A moment of bipartisan candor about the terrorist threat to the United States took CNN's Candy Crowley by surprise today.

On her "State of the Union" program, Crowley asked Senate Intelligence Committee Chairwoman Dianne Feinstein, D-Calif., and House Intelligence Committee Chairman Mike Rogers, R-Mich., this question: "Are we safer now than we were a year ago, two years ago -- in general?"

Said Feinstein: "I don't think so. I think terror is up worldwide. The statistics indicate that. The fatalities are way up. The numbers are way up. There are new bombs, very big bombs, trucks being reinforced for those bombs. There are bombs that go through magnetometers. The bombmaker is still alive. There are more groups than ever. And there is huge malevolence out there."

Responded Crowley: "I have to say that is not the answer I expected."

But Rogers gave the same response: "I absolutely agree that we're not safer today for the same very reasons. So the pressure on our intelligence services to get it right and to prevent an attack are enormous. And it's getting more difficult because we see the al Qaeda as we knew it before is metastasizing into something different. More affiliates than we've ever had before, meaning more groups that have operated independently of al Qaeda have now joined al Qaeda around the world. All of them have at least some aspiration to commit an act of violence in the United States or against Western targets all around the world. They've now switched to this notion that maybe smaller events are okay. ... That makes it exponentially harder for our intelligence services to stop an event like that."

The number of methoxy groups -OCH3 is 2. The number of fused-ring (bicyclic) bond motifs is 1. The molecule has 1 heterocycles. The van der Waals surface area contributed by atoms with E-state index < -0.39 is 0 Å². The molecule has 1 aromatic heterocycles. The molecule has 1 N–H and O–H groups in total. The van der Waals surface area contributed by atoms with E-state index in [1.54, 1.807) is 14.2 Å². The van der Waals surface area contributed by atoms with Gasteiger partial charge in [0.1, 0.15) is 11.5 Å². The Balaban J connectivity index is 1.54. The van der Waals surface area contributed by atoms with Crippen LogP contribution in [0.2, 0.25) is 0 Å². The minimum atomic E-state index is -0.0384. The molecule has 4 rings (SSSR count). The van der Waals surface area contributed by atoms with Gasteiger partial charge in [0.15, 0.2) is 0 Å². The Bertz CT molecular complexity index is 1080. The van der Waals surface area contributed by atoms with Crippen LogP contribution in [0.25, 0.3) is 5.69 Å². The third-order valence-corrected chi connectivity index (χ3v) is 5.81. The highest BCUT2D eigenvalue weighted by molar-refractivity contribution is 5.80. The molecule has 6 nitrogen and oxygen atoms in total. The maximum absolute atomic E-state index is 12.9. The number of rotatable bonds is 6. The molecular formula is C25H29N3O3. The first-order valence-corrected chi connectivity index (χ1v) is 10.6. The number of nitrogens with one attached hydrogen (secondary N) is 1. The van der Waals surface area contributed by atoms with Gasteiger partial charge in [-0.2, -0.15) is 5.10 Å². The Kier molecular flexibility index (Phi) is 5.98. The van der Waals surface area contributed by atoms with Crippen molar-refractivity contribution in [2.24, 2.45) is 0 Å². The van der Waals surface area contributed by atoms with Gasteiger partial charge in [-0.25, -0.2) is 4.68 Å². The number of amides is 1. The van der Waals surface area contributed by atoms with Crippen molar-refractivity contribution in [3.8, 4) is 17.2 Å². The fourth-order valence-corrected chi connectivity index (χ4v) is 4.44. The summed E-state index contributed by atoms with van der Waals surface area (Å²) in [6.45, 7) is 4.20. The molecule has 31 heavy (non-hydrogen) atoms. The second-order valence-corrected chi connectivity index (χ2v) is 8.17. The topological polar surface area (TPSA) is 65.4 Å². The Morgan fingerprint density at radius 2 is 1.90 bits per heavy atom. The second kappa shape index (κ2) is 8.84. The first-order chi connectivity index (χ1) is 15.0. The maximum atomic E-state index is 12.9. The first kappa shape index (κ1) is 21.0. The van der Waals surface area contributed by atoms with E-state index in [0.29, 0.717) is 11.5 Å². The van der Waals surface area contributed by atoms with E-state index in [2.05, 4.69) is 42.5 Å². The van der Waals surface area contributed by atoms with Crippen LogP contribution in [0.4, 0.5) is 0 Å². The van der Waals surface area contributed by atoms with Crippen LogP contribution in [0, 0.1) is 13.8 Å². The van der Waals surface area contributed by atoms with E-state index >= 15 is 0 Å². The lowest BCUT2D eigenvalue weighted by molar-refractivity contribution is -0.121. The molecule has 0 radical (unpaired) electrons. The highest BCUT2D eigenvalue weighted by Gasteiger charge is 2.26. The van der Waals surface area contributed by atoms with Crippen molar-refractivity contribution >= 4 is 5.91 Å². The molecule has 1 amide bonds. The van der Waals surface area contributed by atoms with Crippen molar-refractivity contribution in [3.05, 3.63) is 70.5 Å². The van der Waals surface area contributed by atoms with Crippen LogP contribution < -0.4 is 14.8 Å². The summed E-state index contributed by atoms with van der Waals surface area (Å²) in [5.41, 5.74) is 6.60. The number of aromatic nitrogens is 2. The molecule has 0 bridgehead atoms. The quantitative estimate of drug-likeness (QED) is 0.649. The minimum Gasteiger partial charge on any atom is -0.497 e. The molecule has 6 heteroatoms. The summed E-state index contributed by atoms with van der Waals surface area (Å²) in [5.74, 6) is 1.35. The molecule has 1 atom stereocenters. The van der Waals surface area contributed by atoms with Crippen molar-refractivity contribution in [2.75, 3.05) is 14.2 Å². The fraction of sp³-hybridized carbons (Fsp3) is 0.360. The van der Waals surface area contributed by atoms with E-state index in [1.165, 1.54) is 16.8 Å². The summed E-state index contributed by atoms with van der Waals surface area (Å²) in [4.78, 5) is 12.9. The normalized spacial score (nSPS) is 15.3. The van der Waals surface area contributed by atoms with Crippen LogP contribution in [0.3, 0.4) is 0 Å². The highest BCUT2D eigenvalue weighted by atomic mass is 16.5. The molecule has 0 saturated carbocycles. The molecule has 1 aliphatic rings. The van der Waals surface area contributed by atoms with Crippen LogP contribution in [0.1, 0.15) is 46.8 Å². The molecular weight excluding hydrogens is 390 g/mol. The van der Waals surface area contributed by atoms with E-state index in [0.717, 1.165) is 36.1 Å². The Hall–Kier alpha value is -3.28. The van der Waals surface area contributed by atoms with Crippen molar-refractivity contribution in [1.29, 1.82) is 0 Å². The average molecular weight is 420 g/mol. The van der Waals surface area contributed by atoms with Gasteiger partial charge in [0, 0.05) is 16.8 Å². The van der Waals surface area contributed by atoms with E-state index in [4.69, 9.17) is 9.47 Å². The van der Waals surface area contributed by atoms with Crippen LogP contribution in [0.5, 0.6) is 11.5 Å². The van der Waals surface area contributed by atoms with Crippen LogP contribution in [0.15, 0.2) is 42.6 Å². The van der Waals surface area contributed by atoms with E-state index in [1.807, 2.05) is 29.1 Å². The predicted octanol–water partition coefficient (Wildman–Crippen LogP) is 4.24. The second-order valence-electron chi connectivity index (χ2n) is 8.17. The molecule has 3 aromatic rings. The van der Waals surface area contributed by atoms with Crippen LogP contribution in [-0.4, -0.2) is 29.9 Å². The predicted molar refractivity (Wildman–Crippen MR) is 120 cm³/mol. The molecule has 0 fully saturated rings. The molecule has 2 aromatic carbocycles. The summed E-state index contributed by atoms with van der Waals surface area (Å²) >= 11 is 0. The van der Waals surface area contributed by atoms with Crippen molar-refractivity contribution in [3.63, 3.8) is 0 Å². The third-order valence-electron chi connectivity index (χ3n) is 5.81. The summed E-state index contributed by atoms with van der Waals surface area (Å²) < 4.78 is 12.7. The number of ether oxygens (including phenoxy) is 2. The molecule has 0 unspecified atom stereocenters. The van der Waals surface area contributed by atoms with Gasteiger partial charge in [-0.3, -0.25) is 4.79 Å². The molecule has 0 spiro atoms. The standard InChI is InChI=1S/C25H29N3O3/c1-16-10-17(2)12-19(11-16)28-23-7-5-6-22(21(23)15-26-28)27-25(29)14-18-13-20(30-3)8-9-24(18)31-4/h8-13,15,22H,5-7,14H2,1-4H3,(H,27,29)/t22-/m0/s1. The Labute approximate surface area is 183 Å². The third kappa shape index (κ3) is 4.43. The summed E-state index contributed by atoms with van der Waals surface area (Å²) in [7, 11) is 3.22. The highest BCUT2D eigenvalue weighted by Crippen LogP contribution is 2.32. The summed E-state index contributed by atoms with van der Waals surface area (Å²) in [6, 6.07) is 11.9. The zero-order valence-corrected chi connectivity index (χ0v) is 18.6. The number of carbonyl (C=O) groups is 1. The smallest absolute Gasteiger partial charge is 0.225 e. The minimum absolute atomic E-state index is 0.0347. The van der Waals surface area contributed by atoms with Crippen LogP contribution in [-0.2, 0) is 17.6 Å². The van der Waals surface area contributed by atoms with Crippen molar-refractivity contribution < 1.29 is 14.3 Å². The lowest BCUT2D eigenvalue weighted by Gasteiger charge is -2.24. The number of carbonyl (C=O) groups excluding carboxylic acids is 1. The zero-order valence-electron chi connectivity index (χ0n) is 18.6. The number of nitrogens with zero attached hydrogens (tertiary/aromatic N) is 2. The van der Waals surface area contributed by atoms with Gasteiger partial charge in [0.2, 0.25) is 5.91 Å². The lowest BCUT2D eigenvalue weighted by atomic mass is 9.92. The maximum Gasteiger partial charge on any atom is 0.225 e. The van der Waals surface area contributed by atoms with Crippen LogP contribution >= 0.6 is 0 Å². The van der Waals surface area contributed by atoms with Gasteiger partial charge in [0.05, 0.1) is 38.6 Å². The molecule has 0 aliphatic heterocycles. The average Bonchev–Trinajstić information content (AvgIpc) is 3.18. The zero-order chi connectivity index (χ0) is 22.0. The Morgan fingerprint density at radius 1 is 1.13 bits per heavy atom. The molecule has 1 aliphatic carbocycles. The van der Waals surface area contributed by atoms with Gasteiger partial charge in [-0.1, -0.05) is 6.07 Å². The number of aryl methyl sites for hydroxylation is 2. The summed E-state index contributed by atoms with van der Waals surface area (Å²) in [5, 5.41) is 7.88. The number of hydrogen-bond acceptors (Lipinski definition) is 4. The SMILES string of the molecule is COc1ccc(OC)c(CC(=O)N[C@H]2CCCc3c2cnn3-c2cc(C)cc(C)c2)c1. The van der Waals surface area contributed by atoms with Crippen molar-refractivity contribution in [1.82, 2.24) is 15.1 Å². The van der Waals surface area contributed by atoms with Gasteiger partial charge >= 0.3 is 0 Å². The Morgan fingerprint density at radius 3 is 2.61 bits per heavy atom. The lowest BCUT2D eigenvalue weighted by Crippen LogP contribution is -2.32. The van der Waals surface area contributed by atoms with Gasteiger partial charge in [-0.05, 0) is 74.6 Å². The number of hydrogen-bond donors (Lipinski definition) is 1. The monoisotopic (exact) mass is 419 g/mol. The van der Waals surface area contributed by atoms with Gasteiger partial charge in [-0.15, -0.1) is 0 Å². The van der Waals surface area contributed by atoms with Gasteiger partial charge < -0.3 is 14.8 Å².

Remember during the 2012 campaign when President Obama often said al Qaeda was "on the ropes?" Perhaps this is why he now avoids that phrase.